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There are 5 types of kits that we have made available.
Fan & Bracket Kits
Fan Connector Types
When selecting fans for home theater and cabinet installation please be aware that only 3pin fan connectors are compatible with our Standard Pre-Set Coolerguys Thermal Fan Contoller & Coolerguys Programmable Thermal Fan Controller w/LED Display
4pin PWM Fans will NOT natively work with our thermal controllers, but can adapt them if you purchase this Mini 3-4pin Adapter however be advised that the fan will always run @ 100% and in some cases be quite loud.
Standard Coolerguys Thermal Fan Controller (Rev 4 /pre-set) revised Jun 2014
Coolerguys LED Programmable Thermal Fan Controller revised January 2016
Important note, this *REQUIRES* the use of our 2000mA adapter which is currently the only power supply we offer that has both the 12v and 5v rails needed for power
This is our latest thermal control unit that allows complete control over the temperature at which 12V devices plugged through it will turn on and off.
These controllers output power to 3pin 12v devices, if you want to use a device that has a 4pin molex connector you will need to buy an adapter for each device which can be found here
*Not tested at extreme temperatures
Important Note: DO NOT REMOVE PROTECTIVE SHIELD from the thermal probe to prevent static charge from damaging the sensor.
Here is a brief video explaining the controller and it's instructions.. Check video annotations for updates.
|Below is a "how to video" from Sharon Vaknin at Cnet on how to install one of our kits.|
Frequently asked questions and answers for Home Theater and cabinet cooling.
Should I blow air in or exhaust air out of my cabinet?
If you have a large cabinet with a lot of components it’s good to do both; blow air in the lower part of the cabinet and exhaust air out the top part of the cabinet. If you only do one it’s preferable to exhaust the hot air out the upper back or top part of the cabinet, exhausting out the sides is Ok as well as long as it’s in the top part of the cabinet. For intake air generally the gap around the front cabinet door is enough to allow sufficient air in. If you do want to add intake holes the best location is the front bottom part of the cabinet. If you have shelves in the cabinet you need to make sure there is way for the air to move between the shelves; having a gap between the back of the shelve and the cabinet is OK, but it is preferable to add ventilation holes in the center of the shelves; usually a couple of 2-3 inch diameter holes is sufficient.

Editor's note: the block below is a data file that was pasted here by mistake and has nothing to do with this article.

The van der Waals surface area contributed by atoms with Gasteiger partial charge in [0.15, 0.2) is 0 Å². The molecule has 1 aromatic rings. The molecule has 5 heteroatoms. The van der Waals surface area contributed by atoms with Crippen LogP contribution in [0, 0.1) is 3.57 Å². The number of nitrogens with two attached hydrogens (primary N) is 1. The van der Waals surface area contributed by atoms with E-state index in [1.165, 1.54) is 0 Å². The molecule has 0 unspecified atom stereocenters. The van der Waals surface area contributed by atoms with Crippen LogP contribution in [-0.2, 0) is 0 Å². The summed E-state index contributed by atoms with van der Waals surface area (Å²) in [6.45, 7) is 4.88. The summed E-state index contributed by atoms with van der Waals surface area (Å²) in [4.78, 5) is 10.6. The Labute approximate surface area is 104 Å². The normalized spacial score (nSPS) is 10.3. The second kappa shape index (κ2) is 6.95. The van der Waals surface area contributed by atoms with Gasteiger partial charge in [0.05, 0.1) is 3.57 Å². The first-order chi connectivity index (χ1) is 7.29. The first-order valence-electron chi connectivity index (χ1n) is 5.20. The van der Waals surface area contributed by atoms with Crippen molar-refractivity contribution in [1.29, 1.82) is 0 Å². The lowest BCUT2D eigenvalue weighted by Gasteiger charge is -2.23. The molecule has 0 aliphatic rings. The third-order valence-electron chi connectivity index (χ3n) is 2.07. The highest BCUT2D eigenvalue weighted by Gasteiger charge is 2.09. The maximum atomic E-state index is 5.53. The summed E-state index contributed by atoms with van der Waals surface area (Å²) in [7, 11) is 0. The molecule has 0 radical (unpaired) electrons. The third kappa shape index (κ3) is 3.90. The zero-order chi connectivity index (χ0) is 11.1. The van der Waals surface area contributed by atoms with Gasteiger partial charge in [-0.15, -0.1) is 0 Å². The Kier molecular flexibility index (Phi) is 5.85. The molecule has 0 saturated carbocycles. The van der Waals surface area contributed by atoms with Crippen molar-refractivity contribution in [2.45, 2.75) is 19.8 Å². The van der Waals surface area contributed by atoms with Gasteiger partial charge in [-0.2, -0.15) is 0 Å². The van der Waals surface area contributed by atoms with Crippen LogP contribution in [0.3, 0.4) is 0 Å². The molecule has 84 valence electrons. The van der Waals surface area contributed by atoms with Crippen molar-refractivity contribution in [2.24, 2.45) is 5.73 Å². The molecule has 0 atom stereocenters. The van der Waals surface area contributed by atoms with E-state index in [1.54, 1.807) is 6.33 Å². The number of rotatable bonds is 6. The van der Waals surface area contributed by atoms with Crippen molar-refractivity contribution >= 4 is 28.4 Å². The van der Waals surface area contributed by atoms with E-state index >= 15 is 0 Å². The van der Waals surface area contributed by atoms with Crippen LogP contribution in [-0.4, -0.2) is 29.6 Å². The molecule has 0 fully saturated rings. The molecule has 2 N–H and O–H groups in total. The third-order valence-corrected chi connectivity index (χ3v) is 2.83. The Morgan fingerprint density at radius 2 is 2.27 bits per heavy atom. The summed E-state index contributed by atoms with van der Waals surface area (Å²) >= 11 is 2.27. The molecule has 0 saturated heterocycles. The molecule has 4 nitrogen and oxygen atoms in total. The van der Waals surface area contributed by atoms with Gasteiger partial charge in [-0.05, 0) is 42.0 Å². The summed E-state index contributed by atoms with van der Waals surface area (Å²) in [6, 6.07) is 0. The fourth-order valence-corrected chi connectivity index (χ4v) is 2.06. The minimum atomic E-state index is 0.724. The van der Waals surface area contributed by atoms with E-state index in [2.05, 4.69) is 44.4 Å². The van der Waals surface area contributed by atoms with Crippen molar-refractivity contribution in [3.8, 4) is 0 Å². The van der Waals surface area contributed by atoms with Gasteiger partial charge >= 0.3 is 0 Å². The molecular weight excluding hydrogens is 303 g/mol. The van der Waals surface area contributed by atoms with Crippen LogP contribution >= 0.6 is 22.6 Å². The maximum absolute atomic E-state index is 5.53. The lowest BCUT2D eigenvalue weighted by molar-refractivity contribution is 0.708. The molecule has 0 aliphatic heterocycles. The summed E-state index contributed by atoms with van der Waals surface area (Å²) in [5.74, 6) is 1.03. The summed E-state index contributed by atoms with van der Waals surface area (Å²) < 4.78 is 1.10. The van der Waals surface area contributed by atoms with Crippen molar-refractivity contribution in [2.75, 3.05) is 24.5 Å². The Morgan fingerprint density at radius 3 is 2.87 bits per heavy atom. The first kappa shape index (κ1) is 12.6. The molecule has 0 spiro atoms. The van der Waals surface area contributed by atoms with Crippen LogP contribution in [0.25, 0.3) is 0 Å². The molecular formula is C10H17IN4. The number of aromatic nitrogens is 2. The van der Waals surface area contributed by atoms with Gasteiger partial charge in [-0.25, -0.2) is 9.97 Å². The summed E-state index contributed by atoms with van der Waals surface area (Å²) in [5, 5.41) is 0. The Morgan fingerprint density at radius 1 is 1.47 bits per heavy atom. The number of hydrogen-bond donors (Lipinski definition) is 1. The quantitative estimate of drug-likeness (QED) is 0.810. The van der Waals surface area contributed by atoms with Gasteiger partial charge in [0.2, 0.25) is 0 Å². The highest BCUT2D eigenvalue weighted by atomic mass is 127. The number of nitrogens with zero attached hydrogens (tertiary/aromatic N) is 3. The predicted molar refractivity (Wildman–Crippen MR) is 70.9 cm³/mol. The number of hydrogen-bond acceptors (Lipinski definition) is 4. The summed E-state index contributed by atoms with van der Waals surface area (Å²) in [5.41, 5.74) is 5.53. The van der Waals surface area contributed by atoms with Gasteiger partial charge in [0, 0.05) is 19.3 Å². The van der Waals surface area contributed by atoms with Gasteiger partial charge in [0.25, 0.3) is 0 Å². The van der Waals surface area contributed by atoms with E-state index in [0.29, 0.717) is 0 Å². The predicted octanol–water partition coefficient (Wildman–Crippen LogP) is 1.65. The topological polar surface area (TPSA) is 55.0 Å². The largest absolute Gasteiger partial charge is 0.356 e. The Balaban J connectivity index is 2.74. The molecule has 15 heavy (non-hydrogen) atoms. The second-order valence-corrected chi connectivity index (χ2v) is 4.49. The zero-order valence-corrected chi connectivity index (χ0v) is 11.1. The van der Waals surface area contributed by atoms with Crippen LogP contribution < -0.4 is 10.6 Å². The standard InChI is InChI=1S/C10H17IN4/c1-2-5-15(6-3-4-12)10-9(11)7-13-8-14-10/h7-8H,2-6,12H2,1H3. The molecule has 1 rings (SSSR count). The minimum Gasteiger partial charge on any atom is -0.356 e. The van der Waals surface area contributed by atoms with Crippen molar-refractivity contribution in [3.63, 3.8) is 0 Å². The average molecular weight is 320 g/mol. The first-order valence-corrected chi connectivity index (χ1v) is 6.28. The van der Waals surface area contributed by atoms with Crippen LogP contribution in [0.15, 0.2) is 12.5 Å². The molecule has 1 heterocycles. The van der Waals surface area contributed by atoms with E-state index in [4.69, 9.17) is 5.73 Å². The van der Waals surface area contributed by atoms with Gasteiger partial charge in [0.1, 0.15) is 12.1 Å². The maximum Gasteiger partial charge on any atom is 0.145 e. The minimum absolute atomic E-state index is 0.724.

What size fan do I need to cool my cabinet?
There are a number of things to consider here, but the main considerations are the size of the cabinet, and how many hot devices will be in the cabinet.
First you need to understand that you don’t need to turn your cabinet into a wind tunnel! Gently moving air through and out of the cabinet is all you really need to keep the hot stagnant air away from your expensive electronics.
Single 80mm fan 1 component up to 3 cubic feet
Dual 80mm fans 1-2 components up to 6 cubic feet (no shelves)
Single 92mm fan 1-2 components up to 6 cubic feet (no shelves)
Single 120mm fan 1-3 components up to 10 cubic feet (1 shelve)
Dual 120mm fan 2-4 components up to 15 cubic feet (2-3 shelves)
Triple 120mm fan kit 2-6 components up to 20 cubic feet (2-4 shelves)
The above sizing is just a general rule of thumb and it assumes you have adequate intake air, and ventilation between shelving. It is always a good idea to put the hottest components on the top shelves closet to the exhaust fans.
What temperature should I keep my electronics cabinet/closet below?
This depends on the equipment you have, but the general rule of thumb is you don’t want the interior ambient temperature to every get above 100 degrees Fahrenheit. Some consider 90 degrees to be the max, and if you can keep the temperature in this range that is great, but our feeling is never let the temperature exceed 100 degrees Fahrenheit.
Is the Pre-set Thermal Controller OK, or should I upgrade to the programmable LED controller?
The pre-set controller is fine for a lot of applications. The fans go on at 86-88 and off at 80-81 degrees, and this is a good temperature range. Sometimes in warmer climates the fans may tend to stay on in the warmer months. The LED controller allows you to program when the fans go on, and off, and in the above situation you can program a slightly higher on/off range. The LED controller also gives you a constant read-out of what the ambient temperature of your cabinet is, which is helpful in determining if your cooling solution is doing its job.